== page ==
Just as history books often tell us more about historians than they do about history, genre fiction can reveal a great deal about its authors and the times during which they write. History books fall into disfavor as new information comes to light, making way for new interpretations of the facts. And science fiction and mystery novels sometimes lose their appeal as our understanding of the world around us evolves with new discoveries and changed views of society. An excellent case in point is the 1954 novel Brain Wave by science fiction master Poul Anderson, in which worldwide everyone’s IQ suddenly doubles.
An intriguing premise
Brain Wave opens with an intriguing premise. Since the neurons in our brains communicate electromagnetically, human intelligence could be greatly altered by any significant change in the electromagnetic environment in which the Earth is located. And in the novel, our IQ suddenly doubles or more as the planet speeds out of a zone of the Milky Way characterized by unusually strong magnetism.
Brain Wave by Poul Anderson (1954) 199 pages @@@½ (3½ out of 5)
All of a sudden, practically everybody’s a genius
Initially, we view this change through the eyes of neuroscientists working in a privately funded research institute in New York. Within days, they find their IQs shooting upward to the 400s or 500, equipping them with never-before-seen problem-solving abilities. Soon, however, we also experience a farmhand named Brock’s newly expanding consciousness as his IQ rises from sub-normal to what is today considered genius level. In other words, Brock’s IQ suddenly doubles or triples. Meanwhile, however, every other being with a brain goes through similar changes—including the pigs, cows, and horses on the farm and the animals in a zoo.
So far, so good. Anderson might have taken this premise and built upon it a fascinating tale in which science achieves spectacular breakthroughs and the great mass of people find ways to make their lives more rewarding. But no. His Right-Wing belief in the base instincts of human nature led him astray.
Here’s where the silliness comes in
- Civilization crumbles, as people in boring jobs simply walk away and a fast-growing apocalyptic cult sets out to murder scientists all over the country. And we’re supposed to believe that all this takes place because everyone’s IQ suddenly doubles. Admittedly, a high IQ doesn’t necessarily ensure that anyone is rational, but it does correlate with a superior ability to solve problems.
- In the Soviet Union—this book was published in 1954, just one year after the death of Joseph Stalin—the government unleashes thermonuclear missiles on the United States. [We know now they had no such capability then and didn’t for several years thereafter.] At the same time, the scientists themselves are wandering off into secret projects of their own.
- One of those projects is to design a nuclear shield akin to the Star Wars project fantasized by the Reagan Administration.
- In another project, a handful of physicists design a faster-than-lightspeed drive and, with an engineer or two, manages to build a starship in a matter of weeks. (Yes, really.) Then, to compound the silliness, two scientists head off for the stars. Alone. And what do they find? Plants growing on Mars and fourteen of the nineteen extra-solar planets they visit in our region of the Milky Way are inhabited by intelligent life!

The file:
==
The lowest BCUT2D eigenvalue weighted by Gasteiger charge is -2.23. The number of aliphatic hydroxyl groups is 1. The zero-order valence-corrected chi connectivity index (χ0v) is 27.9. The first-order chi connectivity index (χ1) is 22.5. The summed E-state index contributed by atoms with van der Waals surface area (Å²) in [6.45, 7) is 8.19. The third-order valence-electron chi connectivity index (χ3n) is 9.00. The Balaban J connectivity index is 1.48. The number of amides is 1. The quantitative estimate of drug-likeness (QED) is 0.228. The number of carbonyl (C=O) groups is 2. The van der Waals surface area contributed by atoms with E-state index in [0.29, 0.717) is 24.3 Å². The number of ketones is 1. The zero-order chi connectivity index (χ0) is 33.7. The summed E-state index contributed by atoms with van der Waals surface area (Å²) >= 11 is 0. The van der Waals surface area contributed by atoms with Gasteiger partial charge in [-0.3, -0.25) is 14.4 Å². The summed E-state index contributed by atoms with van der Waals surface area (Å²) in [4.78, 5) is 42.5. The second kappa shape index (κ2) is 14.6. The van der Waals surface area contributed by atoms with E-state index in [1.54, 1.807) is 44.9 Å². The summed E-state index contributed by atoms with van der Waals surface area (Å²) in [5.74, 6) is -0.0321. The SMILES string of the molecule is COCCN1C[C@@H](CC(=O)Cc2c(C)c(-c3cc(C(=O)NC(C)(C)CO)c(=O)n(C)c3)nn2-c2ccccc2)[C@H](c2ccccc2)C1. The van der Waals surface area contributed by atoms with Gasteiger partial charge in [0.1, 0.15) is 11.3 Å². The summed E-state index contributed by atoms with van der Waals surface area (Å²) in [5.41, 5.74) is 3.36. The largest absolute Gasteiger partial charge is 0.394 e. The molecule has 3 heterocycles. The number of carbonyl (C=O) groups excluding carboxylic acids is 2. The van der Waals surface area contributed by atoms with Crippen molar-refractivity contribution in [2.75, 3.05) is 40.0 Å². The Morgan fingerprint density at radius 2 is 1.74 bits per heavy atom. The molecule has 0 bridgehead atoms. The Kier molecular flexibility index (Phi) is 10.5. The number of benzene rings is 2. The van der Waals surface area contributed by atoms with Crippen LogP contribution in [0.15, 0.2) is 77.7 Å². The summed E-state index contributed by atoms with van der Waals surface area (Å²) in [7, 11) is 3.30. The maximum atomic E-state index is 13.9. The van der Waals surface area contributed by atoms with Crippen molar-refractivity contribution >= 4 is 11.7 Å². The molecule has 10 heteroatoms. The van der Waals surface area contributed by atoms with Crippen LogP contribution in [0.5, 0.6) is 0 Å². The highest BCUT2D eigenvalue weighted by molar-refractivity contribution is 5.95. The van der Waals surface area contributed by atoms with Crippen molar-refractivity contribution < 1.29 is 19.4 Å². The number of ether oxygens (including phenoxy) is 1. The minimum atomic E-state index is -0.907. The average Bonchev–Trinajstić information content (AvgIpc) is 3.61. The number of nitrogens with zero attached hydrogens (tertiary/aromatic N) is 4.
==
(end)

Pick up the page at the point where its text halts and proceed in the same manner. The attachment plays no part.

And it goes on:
Apparently, all this was imaginable in the 1950s. The book was published, after all. Somebody thought it worthy. But it’s all nonsensical now.
Comparing Brain Wave to a much better book
So, why haven’t I given this book a rating of zero or one instead of three-and-and-half? Truth to tell, Poul Anderson writes very well. Given the absurd assumptions he builds into the story, his characters act in predictable ways. Brain Wave is a professional piece of work. It’s just silly.
For a more interesting take on suddenly enhanced intelligence, see the classic 1960 novel, Flowers for Algernon by Daniel Keyes. It won the Hugo for Best Short Story when first published in 1959 and shared the Nebula in 1966 for the novel in its expanded version. Like the character of the farmhand Brock in Anderson’s novel, Charlie Gordon is mentally challenged but he becomes far more intelligent following surgery—temporarily.
A more recent novel on a related theme is The Genius Plague by David Walton—The greatest threat to humanity is . . . a mushroom? It, too, is a much better book than Anderson’s.
About the author
Poul Anderson (1926-2001) was widely regarded as one of the leading lights of the science fiction community for much of the last half of the twentieth century. He won seven Hugo Awards and three Nebula Awards and was honored as a Grand Master of the Science Fiction Writers of America in 1997. He was Danish-American and spoke both languages with ease. Anderson’s politics veered to the Right and toward libertarianism, reflecting his dark view of human nature. He was a cofounder of the Society for Creative Anachronism,
For further reading
I’ve also reviewed the author’s disappointing novel, The Corridors of Time (A legendary sci-fi author makes a mess of time travel). I don’t think Poul Anderson’s books will be on my reading list in the future.
For more good reading, check out:
- The ultimate guide to the all-time best science fiction novels;
- Great sci-fi novels reviewed: my top 10 (plus 100 runners-up);
- Seven new science fiction authors worth reading; and
- The top 10 dystopian novels reviewed here (plus dozens of others).
And you can always find my most popular reviews, and the most recent ones, plus a guide to this whole site, on the Home Page.